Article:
Cochlear implants aren't what many people would consider when BMIs are mentioned, but they're actually one of the first technologies that linked a user's brain with a machine. They work by providing the sense of sound back to those who are deaf or near-deaf. The implant is surgically placed beneath the user's skin, utilizes a microphone to pick up surrounding sound, then augments and transmits the sound via electric impulses to the user's brain.


Muse is a “sensing headband” which can detect emotional states in the wearer. The startup company has programs focusing on employee wellness. The employee wears the headband and can manage their stress levels and productivity based on feedback from the headband.

Drone Control

All the way back in 2015, researchers from the University of Florida developed a BMI headband that could let the user control a drone directionally using their mind alone.


In 2017, Neurable released a proof-of-concept game which was a BMI-controlled escape room. Players put on a VR headset and escaped the room using their thoughts only. Neurable plans to develop products that enable you to control your smartphone (for instance, skipping or pausing songs) via your mind.

Elon Musk's famous company Neuralink is an example of an invasive BMI. Using surgically implanted “threads,” Neuralink aims to connect the brain to a computer through ultra-high bandwidth means. The ultimate goal of Neuralink is to help humans outpace traditional artificial intelligence systems. Neuralink has already been tested (famously) in a monkey patient, and the monkey was able to play Pong purely by thinking.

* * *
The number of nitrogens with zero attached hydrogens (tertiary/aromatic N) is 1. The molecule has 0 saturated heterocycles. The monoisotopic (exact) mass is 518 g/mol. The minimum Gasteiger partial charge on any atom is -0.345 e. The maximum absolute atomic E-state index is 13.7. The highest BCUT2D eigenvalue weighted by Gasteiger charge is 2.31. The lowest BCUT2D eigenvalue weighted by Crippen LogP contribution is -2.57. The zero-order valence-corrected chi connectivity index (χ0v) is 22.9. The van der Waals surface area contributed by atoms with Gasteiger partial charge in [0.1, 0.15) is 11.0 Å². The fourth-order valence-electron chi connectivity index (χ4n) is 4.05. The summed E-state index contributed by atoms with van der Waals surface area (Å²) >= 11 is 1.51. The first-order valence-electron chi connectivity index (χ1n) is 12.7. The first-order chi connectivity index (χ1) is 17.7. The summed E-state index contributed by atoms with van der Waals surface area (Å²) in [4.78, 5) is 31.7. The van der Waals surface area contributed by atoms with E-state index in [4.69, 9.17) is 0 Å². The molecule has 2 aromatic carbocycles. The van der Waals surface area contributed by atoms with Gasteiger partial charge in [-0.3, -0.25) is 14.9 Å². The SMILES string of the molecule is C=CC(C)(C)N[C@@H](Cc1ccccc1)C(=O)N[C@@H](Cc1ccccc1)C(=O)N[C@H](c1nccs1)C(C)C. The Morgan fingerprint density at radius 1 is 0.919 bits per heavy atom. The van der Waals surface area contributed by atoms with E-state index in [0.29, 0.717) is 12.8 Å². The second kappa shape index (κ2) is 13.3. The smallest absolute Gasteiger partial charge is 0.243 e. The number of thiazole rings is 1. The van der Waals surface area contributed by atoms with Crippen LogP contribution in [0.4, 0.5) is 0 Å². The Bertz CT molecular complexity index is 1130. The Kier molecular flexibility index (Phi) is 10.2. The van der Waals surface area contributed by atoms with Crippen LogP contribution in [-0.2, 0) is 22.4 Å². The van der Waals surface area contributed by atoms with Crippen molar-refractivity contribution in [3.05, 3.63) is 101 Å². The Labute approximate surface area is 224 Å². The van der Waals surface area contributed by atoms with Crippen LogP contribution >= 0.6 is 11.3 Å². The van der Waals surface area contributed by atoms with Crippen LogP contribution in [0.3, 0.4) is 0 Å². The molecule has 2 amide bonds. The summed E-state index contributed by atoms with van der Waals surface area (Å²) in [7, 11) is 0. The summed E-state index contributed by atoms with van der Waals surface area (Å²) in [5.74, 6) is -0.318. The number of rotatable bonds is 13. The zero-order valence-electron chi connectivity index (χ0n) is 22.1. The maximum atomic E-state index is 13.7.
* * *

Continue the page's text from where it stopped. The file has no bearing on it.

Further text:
Other examples of currently in-development BMIs include Kernel, NextMind, Neurosity, and Nectome.

What Will BMIs Be Used For In the Future?

One application of BMIs is to provide feedback to the user about their mental states. For instance, a BMI could detect high levels of drowsiness or inattention and provide warnings in high-risk environments, such as driving or using dangerous machinery. A BMI could also be used to regulate emotions or even reduce pain, which has several potential uses for the military.

BMIs also have dozens of potential applications in medicine. For instance, they could be used for amputees to control advanced prosthetics or treat neurological conditions like Alzheimer's or Parkinson's disease.

In the consumer space, BMIs could be used for myriad things. Users could control their smart homes with their minds, turning lights on and off, switching channels, or even having playlists automatically generated based on their moods. Undoubtedly, there will be a huge space for BMIs in virtual reality and other games where using controllers is one of the final barriers to full immersion.

BMIs: Mind Control

Brain-machine interfaces will undoubtedly be around in the future, in more or less the exact way they are depicted in sci-fi movies. In fact, many are already commercially available which have capabilities that can far extend the human brain. One day, you will no longer need to press buttons or type commands. You'll be able to walk into your house, turn lights on and off, and play games in virtual reality without using your hands at all.

Author: Jake Harfield

Source: Jake Harfield.” Brain-Machine Interfaces: What Are They and How Do They Work?”. Retrieved From